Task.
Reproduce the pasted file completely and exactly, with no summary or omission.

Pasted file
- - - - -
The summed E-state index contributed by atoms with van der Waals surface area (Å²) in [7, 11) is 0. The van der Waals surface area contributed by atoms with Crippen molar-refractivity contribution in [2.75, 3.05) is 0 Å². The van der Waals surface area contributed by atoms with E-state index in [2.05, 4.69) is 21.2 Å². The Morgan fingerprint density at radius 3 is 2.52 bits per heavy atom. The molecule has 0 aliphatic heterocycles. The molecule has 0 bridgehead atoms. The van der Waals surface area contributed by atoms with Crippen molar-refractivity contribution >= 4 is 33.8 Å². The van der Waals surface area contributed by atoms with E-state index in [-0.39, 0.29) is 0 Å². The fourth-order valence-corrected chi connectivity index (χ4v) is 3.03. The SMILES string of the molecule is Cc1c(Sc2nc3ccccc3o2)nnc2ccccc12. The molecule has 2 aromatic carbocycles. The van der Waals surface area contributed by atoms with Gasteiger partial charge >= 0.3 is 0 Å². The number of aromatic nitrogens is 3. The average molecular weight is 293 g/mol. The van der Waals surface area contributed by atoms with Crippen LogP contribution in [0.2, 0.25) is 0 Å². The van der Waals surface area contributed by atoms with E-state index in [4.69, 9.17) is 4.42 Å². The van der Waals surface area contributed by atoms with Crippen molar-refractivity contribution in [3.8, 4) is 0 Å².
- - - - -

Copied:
The summed E-state index contributed by atoms with van der Waals surface area (Å²) in [7, 11) is 0. The van der Waals surface area contributed by atoms with Crippen molar-refractivity contribution in [2.75, 3.05) is 0 Å². The van der Waals surface area contributed by atoms with E-state index in [2.05, 4.69) is 21.2 Å². The Morgan fingerprint density at radius 3 is 2.52 bits per heavy atom. The molecule has 0 aliphatic heterocycles. The molecule has 0 bridgehead atoms. The van der Waals surface area contributed by atoms with Crippen molar-refractivity contribution >= 4 is 33.8 Å². The van der Waals surface area contributed by atoms with E-state index in [-0.39, 0.29) is 0 Å². The fourth-order valence-corrected chi connectivity index (χ4v) is 3.03. The SMILES string of the molecule is Cc1c(Sc2nc3ccccc3o2)nnc2ccccc12. The molecule has 2 aromatic carbocycles. The van der Waals surface area contributed by atoms with Gasteiger partial charge >= 0.3 is 0 Å². The number of aromatic nitrogens is 3. The average molecular weight is 293 g/mol. The van der Waals surface area contributed by atoms with Crippen LogP contribution in [0.2, 0.25) is 0 Å². The van der Waals surface area contributed by atoms with E-state index in [4.69, 9.17) is 4.42 Å². The van der Waals surface area contributed by atoms with Crippen molar-refractivity contribution in [3.8, 4) is 0 Å².